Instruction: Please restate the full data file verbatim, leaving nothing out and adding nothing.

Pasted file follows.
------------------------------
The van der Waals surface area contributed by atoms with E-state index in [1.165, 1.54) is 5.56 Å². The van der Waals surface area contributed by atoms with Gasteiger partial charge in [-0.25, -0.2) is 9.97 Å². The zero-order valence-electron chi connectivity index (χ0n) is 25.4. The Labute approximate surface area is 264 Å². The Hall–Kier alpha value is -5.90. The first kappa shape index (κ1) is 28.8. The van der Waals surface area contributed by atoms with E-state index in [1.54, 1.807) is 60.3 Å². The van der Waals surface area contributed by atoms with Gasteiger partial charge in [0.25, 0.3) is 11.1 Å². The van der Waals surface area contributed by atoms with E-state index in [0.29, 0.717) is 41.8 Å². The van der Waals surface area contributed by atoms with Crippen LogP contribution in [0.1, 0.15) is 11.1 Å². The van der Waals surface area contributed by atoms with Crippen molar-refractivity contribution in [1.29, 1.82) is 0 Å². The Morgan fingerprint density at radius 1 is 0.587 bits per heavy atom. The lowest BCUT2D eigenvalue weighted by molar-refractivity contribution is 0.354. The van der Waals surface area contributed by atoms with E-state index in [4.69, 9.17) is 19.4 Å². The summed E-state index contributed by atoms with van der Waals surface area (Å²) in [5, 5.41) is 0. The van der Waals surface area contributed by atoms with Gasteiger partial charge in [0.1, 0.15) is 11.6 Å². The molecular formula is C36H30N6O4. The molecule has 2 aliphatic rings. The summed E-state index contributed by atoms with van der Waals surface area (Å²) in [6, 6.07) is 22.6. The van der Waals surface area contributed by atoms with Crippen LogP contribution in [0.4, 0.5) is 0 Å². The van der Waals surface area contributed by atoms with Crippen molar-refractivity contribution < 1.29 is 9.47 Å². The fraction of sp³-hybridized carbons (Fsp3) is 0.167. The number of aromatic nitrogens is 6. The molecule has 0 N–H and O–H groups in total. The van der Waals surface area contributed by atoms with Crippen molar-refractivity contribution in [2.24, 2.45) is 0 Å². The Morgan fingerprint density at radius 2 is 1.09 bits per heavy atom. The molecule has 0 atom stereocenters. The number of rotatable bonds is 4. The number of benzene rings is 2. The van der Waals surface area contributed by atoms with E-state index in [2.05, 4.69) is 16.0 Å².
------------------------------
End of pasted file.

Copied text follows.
The van der Waals surface area contributed by atoms with E-state index in [1.165, 1.54) is 5.56 Å². The van der Waals surface area contributed by atoms with Gasteiger partial charge in [-0.25, -0.2) is 9.97 Å². The zero-order valence-electron chi connectivity index (χ0n) is 25.4. The Labute approximate surface area is 264 Å². The Hall–Kier alpha value is -5.90. The first kappa shape index (κ1) is 28.8. The van der Waals surface area contributed by atoms with E-state index in [1.54, 1.807) is 60.3 Å². The van der Waals surface area contributed by atoms with Gasteiger partial charge in [0.25, 0.3) is 11.1 Å². The van der Waals surface area contributed by atoms with E-state index in [0.29, 0.717) is 41.8 Å². The van der Waals surface area contributed by atoms with Crippen LogP contribution in [0.1, 0.15) is 11.1 Å². The van der Waals surface area contributed by atoms with Crippen molar-refractivity contribution in [1.29, 1.82) is 0 Å². The Morgan fingerprint density at radius 1 is 0.587 bits per heavy atom. The lowest BCUT2D eigenvalue weighted by molar-refractivity contribution is 0.354. The van der Waals surface area contributed by atoms with E-state index in [4.69, 9.17) is 19.4 Å². The summed E-state index contributed by atoms with van der Waals surface area (Å²) in [5, 5.41) is 0. The van der Waals surface area contributed by atoms with Gasteiger partial charge in [0.1, 0.15) is 11.6 Å². The molecular formula is C36H30N6O4. The molecule has 2 aliphatic rings. The summed E-state index contributed by atoms with van der Waals surface area (Å²) in [6, 6.07) is 22.6. The van der Waals surface area contributed by atoms with Crippen LogP contribution in [0.4, 0.5) is 0 Å². The van der Waals surface area contributed by atoms with Crippen molar-refractivity contribution < 1.29 is 9.47 Å². The fraction of sp³-hybridized carbons (Fsp3) is 0.167. The number of aromatic nitrogens is 6. The molecule has 0 N–H and O–H groups in total. The van der Waals surface area contributed by atoms with Crippen molar-refractivity contribution in [2.24, 2.45) is 0 Å². The Morgan fingerprint density at radius 2 is 1.09 bits per heavy atom. The molecule has 0 atom stereocenters. The number of rotatable bonds is 4. The number of benzene rings is 2. The van der Waals surface area contributed by atoms with E-state index in [2.05, 4.69) is 16.0 Å².